Naming wines with maceration, especially white wines, is a rather complicated matter. That’s why O.I.V. issued a resolution stating that it is correct to write (for Orange type wine) "white wine with maceration".[3]

In Romania, we have a legislative void regarding new (or old) winemaking techniques, and most of the Specifications for PDO and PGI provide only that the technology is "[…] according to in force legislation".

Therefore, let’s see what the bottlers can write on the label of the wine that benefited, in its elaboration, from the maceration on grape berries and skins:

    • The white wine obtained by maceration on grape berries and skins (Orange style wine) could be written, for example: Riesling Italian – white wine with maceration
  • The aromatic wine obtained by maceration on grape berries and skins, from aromatic wine grape varieties could be written, for example: Muscat Ottonel – wine with maceration or Negru aromat – wine with maceration
  • Rose wine obtained by maceration from gray, pink, red or black wine grapes could be written, for example: Pinot gris – wine with maceration (rose) or Babeasca neagra – wine with maceration (rose) and would be classified according to the legal norms, to red wine. [The legislation provides for rose wines to be classified as reds, which have a different fiscal or customs regime than the white wines. Even in the mandatory declarations (production declaration, stocks declaration) the distinction is made in two categories: white and rose/red.]
  • White wine obtained from gray, pink, red or black grapes could be written, for example: Cabernet Sauvignon – wine without maceration (white)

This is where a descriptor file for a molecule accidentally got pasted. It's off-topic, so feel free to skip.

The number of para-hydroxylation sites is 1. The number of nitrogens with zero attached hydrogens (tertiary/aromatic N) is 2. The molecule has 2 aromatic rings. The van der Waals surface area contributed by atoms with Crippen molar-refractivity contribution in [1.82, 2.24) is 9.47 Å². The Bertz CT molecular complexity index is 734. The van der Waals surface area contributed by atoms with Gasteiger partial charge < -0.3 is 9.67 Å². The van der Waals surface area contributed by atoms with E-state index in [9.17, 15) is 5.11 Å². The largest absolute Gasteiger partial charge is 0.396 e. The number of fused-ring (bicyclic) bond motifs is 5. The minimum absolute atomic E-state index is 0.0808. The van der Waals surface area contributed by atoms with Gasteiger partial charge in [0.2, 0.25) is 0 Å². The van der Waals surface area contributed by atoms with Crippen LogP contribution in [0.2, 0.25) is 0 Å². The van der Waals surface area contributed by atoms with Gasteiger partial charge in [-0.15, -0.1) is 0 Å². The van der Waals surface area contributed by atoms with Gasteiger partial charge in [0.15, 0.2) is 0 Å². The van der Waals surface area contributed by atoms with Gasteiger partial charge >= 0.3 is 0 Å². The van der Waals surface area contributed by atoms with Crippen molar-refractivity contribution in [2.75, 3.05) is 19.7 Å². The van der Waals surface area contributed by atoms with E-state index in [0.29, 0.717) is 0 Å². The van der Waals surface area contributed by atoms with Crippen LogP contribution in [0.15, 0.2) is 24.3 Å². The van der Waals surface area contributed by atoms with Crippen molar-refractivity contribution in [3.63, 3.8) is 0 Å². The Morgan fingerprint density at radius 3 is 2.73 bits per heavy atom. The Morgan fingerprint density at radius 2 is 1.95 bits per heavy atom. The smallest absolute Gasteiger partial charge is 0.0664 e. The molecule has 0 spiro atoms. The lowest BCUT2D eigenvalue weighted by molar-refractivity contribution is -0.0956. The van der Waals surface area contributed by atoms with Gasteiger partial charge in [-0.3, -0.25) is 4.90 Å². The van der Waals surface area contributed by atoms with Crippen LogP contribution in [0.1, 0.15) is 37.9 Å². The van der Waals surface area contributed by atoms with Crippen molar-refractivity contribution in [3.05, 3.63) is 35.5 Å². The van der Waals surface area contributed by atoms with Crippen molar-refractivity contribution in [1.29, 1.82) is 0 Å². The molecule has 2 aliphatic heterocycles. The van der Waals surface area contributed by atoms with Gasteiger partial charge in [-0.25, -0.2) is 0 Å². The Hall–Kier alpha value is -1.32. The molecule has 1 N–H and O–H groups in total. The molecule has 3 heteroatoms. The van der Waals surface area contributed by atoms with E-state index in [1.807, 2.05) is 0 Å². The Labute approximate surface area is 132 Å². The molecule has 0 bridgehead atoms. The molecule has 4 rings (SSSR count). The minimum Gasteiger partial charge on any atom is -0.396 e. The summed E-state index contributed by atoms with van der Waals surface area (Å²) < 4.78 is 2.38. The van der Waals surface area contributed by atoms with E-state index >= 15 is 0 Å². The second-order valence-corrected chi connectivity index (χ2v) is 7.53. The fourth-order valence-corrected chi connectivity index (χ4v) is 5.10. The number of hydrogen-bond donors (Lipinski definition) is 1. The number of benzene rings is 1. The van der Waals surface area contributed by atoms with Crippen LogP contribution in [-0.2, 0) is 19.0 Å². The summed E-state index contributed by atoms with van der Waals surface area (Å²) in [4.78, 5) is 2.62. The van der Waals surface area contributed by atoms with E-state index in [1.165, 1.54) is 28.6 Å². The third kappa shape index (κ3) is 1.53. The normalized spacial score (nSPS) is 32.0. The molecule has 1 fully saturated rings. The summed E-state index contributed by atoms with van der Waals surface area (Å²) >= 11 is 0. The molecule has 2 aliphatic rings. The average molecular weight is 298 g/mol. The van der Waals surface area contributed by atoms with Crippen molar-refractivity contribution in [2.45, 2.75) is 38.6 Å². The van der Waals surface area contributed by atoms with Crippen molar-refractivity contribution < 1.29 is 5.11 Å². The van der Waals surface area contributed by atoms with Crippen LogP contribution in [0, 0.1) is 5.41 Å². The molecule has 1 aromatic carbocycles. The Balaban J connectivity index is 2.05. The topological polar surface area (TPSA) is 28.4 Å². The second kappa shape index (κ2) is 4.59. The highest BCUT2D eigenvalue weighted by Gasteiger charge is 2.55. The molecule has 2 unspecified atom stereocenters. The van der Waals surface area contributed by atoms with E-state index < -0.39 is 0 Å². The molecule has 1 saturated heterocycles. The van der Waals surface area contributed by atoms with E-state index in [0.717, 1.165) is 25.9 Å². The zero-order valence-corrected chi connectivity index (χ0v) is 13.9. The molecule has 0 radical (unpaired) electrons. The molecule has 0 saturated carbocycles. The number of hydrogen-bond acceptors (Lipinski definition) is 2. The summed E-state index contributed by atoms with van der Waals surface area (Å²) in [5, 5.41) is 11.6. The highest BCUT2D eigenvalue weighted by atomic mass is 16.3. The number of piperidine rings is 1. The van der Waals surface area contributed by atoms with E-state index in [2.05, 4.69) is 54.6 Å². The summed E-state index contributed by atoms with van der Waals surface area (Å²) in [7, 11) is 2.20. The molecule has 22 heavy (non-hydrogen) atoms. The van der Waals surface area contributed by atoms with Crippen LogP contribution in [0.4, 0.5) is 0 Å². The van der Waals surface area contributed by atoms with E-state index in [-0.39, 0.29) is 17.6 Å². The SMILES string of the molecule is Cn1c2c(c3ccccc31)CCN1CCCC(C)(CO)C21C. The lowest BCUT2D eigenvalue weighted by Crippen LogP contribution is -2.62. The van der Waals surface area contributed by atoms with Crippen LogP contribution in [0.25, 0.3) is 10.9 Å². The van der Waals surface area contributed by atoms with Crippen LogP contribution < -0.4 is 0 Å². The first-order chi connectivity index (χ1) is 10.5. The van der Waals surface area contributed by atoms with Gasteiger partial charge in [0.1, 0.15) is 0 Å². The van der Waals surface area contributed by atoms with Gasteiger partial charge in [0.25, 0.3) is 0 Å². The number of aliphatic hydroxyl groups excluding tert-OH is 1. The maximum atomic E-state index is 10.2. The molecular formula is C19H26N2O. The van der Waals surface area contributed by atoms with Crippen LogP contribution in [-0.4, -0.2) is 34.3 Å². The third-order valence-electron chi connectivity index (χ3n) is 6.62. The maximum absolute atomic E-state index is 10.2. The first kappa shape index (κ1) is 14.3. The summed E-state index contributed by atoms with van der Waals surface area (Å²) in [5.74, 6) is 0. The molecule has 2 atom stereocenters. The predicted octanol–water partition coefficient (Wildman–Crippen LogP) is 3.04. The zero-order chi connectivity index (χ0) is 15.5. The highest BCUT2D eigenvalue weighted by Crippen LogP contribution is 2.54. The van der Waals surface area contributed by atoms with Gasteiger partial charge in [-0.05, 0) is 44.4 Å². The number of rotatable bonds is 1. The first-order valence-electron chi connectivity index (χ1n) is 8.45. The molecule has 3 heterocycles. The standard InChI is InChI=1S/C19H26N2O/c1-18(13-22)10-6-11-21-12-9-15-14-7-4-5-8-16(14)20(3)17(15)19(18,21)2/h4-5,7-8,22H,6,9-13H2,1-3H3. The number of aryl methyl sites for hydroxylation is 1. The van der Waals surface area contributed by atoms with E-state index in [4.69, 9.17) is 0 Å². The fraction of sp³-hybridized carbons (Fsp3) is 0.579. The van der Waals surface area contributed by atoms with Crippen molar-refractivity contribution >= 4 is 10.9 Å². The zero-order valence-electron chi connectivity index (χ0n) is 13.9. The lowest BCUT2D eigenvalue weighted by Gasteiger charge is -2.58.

Theoretically, all wines produced by prolonged contact with the grape berries and skins or from free-run grape juice without extracting the color from the berries, should be described in the Specifications for PDO or PGI, with the exception of varietal wines. For varietal wines, the legislation allows only certain wine grape varieties for vinification and there are no specifications.

Varietal wines from the varieties admitted in Romania: Aligote, Burgund mare, Babeasca neagra, Chardonnay, Cabernet Sauvignon, Feteasca neagra, Feteasca regala, Merlot, Muscat Ottonel, Pinot gris, Pinot noir, Riesling italian, Sauvignon blanc, Syrah, can be produced by any of the primary vinification methods mentioned, depending on the oenological qualities of the wine grape variety and the production direction chosen by the wine producer.

These special production methods, such as the maceration on the grape berries and skins or the total lack of them (as in the case of ‘Blanc de Noir’ wines) should be written in all the documents that accompany the wine, from its finishing to the label on the bottle that we choose it to enjoy it. It is the most correct method of ensuring traceability and the one that facilitates the certification of the origin and authenticity of the respective wine, by the oficial body authorized to do it, O.N.V.P.V.

You can find, at a given moment, at the same time, on the same shelf, or in the same tasting session, a wine from Pinot noir or Cabernet Sauvignonwhite, rosé or red. And if you remember the story that already has been told, you will say that it is… normal!


[1] REGULAMENTUL DELEGAT (UE) 2019/33 AL COMISIEI din 17 octombrie 2018, de completare a Regulamentului (UE) nr. 1308/2013 al Parlamentului European și al Consiliului în ceea ce privește cererile de protecție a denumirilor de origine, a indicațiilor geografice și a mențiunilor tradiționale din sectorul vitivinicol, procedura de opoziție, restricțiile de utilizare, modificările caietelor de sarcini ale produselor, anularea protecției și etichetarea și prezentarea

[2] ORDIN nr. 273 din 17 septembrie 2020, pentru aprobarea Listei soiurilor de struguri de vin care pot fi plantate, replantate, altoite pe teritoriul României în scopul producerii vinului